What were your major aesthetic influences when you were developing the show?
When I was a kid, my grandfather always got me thinking about myth and the role of myth in our lives. He opened my brain up when I was little and that still really influences my work today. I’ve always felt compelled to expose more people to the majesty and magic of Mesoamerica and Latin America, because it’s always been fascinating to me, and fascinating for me to know I come from that. So all my artwork, from the time I was in middle school, my time at the New World School of the Arts, and at college at the Maryland Institute College of Art, was influenced by Mesoamerican or Latin American sculptures, the pantheon, the stories, and the myths. So when I got the chance to create Victor and Valentino I wanted to make a show about those things I love, but in a more digestible way because a lot of my influences were in textbooks, and I know a lot of people don’t care about the academic side of mythology.
But obviously those myths have had an impact on the show’s narrative as well …
I always wondered why people didn’t know more about those stories, you know? Why didn’t people know as much about the Mesoamerican myths and gods as they did about Greek, Roman, and Norse mythology? That’s where the idea for Monte Macabre in the show came from; it was my attempt at a kind of Mesoamerican Mount Olympus. The problem with my show is that it was a slow burn, and if we’d done a fourth season it would have all taken place in a god town. I can say this now that the last episode has aired, but at the end of the show Victor and Valentino learn that they are demigods. So season four would have taken place on this Mount Olympus of Mesoamerica where you see all the gods, myths, legends, and folklore come to life.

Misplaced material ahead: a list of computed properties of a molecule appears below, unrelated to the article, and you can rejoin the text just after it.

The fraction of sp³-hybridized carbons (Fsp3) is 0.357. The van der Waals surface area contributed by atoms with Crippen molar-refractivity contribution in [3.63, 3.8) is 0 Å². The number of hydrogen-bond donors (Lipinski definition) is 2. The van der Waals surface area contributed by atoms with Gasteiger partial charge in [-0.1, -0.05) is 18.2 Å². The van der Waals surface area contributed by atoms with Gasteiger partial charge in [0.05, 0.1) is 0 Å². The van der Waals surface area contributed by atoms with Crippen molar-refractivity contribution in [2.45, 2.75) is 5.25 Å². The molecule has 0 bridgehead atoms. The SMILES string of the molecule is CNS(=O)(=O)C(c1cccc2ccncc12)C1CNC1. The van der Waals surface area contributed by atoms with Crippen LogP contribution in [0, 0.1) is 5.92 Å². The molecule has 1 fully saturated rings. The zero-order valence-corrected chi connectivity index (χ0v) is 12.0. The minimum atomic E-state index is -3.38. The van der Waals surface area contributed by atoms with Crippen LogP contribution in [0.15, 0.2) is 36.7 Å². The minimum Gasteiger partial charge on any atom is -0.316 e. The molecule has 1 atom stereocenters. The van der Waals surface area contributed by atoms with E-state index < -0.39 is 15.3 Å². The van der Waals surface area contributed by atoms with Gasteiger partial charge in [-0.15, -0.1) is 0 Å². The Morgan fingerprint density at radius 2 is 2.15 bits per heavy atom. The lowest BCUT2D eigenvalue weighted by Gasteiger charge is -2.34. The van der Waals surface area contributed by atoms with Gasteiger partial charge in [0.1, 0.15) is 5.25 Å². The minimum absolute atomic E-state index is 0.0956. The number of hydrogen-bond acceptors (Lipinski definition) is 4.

Are you satisfied with how the show ended?
Season three is serialized. That was a big jump from the self-contained episodes of the first two. And I’m really proud of that… except that when we were building it, we kind of built it assuming we were gonna get a season four. And so, and I can say this now that it’s aired, the very last episode ends on a gigantic cliffhanger. Like, gigantic. It’s like the whole season moved towards the last minute of that last episode, Episode 120. And so, since we didn’t get to resolve that cliffhanger, it’s not satisfying because people won’t get to see what happens.
If not at CN, do you still want to finish that story somewhere, or somehow? Maybe in a movie, comic book, or some other format?
There are still more things I want to say and that I want to show. If it’s in a comic book, that’d be great. I’m a big comic fan. If it’s a movie, that would be great too. We wrote the ending, it’s there. We know how it would have ended with another season. Now we just need to find a platform and finish it, whether that’s a movie or four more episodes or something else.
When did you find out the show was being removed from HBO Max?